Tuesday, June 25, 2019

Hysteroscopy #8

Yesterday was hysteroscopy number 8. This was the 'third strike and you're (uterus is) out!' hysteroscopy. My OB just called to report that there were lots of calcifications and other 'crud' in my uterus. She can still see the holes from the clerclage, which I guess aren't healing well. Further, the pathology continues to show infection.

So I do another round of clindamaycin. Followed by a SIS and biopsy. And then we talk about next steps.

I got off the phone and snuggled babies, because, really, what else can you do after a call like that? Fortunately, these two make it so worthwhile!

A, being entirely adorable and happy.

T, making faces

Wednesday, June 12, 2019


This has been a week of "are you effing kidding me?", but today sealed the deal. Warning, complaining ahead!

People say having kids is expensive. I hadn't quite realized the breadth of those expenses! The day we brought A home, our central heat died. In Minnesota. Two days before a snow storm.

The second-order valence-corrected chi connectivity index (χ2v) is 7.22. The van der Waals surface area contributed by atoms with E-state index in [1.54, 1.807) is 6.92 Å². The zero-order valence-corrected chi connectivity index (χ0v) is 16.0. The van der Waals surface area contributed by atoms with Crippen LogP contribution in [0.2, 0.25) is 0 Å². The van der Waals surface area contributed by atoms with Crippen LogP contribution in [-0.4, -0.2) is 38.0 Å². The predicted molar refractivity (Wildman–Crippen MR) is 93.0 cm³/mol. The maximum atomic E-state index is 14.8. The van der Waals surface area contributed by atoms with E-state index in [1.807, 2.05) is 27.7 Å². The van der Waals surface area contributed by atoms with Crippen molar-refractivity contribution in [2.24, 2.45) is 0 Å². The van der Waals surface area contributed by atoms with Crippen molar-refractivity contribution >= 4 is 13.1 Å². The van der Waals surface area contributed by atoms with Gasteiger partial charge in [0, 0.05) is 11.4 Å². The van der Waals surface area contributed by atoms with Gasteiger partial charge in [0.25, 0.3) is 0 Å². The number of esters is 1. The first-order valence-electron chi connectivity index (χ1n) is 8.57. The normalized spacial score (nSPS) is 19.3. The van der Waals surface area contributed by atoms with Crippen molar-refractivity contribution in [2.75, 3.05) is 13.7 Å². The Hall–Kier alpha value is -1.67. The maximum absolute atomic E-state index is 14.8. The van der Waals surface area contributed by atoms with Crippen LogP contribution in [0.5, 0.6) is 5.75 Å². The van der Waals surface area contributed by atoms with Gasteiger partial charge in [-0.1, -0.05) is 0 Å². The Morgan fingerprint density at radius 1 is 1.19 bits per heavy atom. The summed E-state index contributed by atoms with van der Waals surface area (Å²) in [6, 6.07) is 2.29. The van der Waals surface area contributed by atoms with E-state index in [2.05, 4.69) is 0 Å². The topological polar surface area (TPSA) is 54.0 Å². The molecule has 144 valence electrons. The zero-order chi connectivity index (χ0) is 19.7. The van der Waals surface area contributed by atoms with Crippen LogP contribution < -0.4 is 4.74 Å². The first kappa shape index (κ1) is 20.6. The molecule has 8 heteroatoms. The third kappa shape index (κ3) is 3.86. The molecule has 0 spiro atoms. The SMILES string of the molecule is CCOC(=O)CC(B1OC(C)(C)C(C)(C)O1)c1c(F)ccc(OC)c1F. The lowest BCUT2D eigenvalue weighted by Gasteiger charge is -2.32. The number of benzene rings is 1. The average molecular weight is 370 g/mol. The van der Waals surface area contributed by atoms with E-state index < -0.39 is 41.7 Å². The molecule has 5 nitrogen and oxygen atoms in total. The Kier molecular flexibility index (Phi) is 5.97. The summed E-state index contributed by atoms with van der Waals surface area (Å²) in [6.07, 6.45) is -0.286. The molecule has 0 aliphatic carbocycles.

The day we brought Tess home, our fridge died. With all my frozen breast milk inside.

After that, we looked hard at our infrastructure and decided that our decrepit washer and dryer should be replaced before they left us stranded and desperate with baby laundry. So we bought a fancy new set. Delivered Saturday before last. Would you like to guess what died yesterday? The dryer. The brand new dryer. Repair people will be out for their earliest appointment, next week. AYFKM?

Today was my hysteroscopy follow up. We did an ultrasound to check IUD placement. Result? There is STILL RPOC in my uterus AND my IUD has migrated and lodged in my cervix. AYFKM?

OB gave me four options, ranging from " do nothing and hope no infection sets in"  to "hysterectomy." Well, fuck. We're taking the middle approach of removing the IUD and doing another hysteroscopy to clear the RPOC. If this one still doesn't work, we'll talk hysterectomy.